Sometimes they will ram each other (still, rather gently, it’s funny to watch) to compete for food or a favorite spot to nap. Or, they will stomp a hoof to indicate danger to the flock. Our ‘Peggy’ is usually the one to let the others know if the neighboring dog is nearby.

If I bring out some treats like alfalfa or grain, they’ll get so excited they’ll *try to* buck or jump. Sweet things can only get an inch perhaps off the ground, but they are so proud when they do!

Babydoll Sheep are gentle and perfect with children. Learn more at everlyraine.com
Babydoll Sheep are gentle, and perfect for families with children. Learn more at everlyraine.com

Overall, their personalities and temperaments are very gentle, even with children.

My daughter Hadley has no problem walking right up to ours and loves to hand-feed them some grain or rub under their chin—they love that! They may excitedly run towards me and my girls to greet us, but they never run too close.

Be careful and aware of any sudden movements though. They are prey animals and if they get scared they could accidentally run into you or knock a small child down. Always be aware and cautious with any animals, big or small.


How long do Babydoll Sheep live? 12-16 years.

They are not prone to disease nor are easily injured. Most injuries result from an attack.

Our ‘Peggy’ was attacked by a neighboring dog when she was just a lamb. The dog thought her fuzzy ear was a chew toy, but she recovered quickly and is perfectly healthy.

They are very good at hiding any illness or injuries, so you do want to make sure to inspect them regularly. With even just regular attention, they are very good to bounce back.

Babydoll Sheep on the Homestead

The most asked question I get regarding them is, “They are super cute, but what are they good for? Are they pets? Or do they have a purpose?”

Those people have no idea what kind of soapbox they just set up for me, haha.

What are Babydoll Sheep good for?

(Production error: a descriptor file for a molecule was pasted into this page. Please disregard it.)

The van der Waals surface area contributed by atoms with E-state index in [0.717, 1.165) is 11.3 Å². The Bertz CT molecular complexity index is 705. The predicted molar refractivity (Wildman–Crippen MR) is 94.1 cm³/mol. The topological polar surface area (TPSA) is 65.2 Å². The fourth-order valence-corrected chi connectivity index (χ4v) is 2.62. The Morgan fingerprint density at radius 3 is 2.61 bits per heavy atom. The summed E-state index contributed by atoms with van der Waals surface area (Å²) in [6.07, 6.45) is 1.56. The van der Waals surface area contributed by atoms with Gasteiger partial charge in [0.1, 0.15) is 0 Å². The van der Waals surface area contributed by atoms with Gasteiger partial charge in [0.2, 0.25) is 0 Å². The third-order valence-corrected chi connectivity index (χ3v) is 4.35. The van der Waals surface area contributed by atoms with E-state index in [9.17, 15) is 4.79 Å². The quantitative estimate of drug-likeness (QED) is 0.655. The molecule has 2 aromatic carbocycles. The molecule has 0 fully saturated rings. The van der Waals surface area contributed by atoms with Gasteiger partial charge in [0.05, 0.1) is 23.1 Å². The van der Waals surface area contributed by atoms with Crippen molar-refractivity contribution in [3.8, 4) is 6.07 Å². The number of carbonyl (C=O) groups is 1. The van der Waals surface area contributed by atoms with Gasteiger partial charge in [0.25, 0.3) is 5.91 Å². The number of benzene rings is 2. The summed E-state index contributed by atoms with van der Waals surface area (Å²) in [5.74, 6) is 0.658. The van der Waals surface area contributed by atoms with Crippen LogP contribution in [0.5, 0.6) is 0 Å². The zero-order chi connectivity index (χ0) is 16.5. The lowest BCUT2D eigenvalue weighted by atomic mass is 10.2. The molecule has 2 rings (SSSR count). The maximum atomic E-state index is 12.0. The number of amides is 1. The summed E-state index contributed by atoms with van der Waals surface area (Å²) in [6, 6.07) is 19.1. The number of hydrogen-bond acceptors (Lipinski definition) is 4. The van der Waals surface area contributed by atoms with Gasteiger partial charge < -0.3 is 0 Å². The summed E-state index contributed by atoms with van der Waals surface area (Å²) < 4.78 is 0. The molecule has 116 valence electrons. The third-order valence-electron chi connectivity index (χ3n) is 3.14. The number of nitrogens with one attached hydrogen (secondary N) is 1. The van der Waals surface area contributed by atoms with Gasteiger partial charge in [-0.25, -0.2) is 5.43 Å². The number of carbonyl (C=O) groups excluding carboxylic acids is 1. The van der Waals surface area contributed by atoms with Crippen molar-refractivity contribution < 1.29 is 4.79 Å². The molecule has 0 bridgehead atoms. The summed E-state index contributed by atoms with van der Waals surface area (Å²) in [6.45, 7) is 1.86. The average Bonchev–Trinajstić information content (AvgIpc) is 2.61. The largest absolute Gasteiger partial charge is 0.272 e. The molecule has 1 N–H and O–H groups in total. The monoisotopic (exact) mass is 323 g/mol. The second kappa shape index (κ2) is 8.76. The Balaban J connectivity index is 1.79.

• Pets
  • Mowing
  • Pruning
  • Fertilizer
  • Fleece
  • Harvest

They Make Excellent Hobby Farm Pets

Once they are acclimated to their environment and owner, they warm up quite nicely and make for great company as you work on your hobby farm.

If you are trying to decide between getting them or miniature goats as hobby farm pets, I would advise you to go for the sheep.

Goats are wonderful, but they can be very destructive and are incredible escape artists. They will keep you busy and on your toes.

If you are deciding between them and alpaca, do know that alpaca can be quite aggressive. If you want something gentle, go for the Babydolls.

Babydolls are much calmer. They can be playful, but they do not get into anything they shouldn’t and are not interested in fighting or breaking out of their paddock or pasture.

Babydoll Sheep are great farm pets. Learn more at everlyraine.com

Beautiful Lawn Mowers

Not only are they beautiful to look at, but they will keep your grass down as they are excellent foragers.

For pastures that you bale, they will still leave you enough for small square bales to save up for winter. When we baled our sheep pasture, we baled enough for the flock to enjoy hay all winter.

Helpful Pruners

If you have an orchard or vineyard, these teddy bears were made for you! They work diligently in pruning and mowing while not disturbing or being able to reach any of the fruit.

Effective Fertilizers

Wherever you allow them to graze, the sheep will drop their nitrogen-rich pellets and stomp them into the soil.

You may not realize it, but their feces will not create ugly brown patches in your grass like a dog would nor do you have to worry about stepping into nasty patties. Their feces rest close to the ground giving it beneficial nutrients and allowing you to not have to watch your step.

Cashmere-Like Fleece

Every spring their fleece is sheared and runs in the 19-24 micron range. This means it can be worn close to the skin.

Because it is highly barbed, you may want to run it with other fibers like angora rabbit or angora goat.

Harvesting for Meat

I don’t know of anyone who raises them for meat, even though that is what they were used for for the family farm years ago. Apparently, it’s very tender and sells well.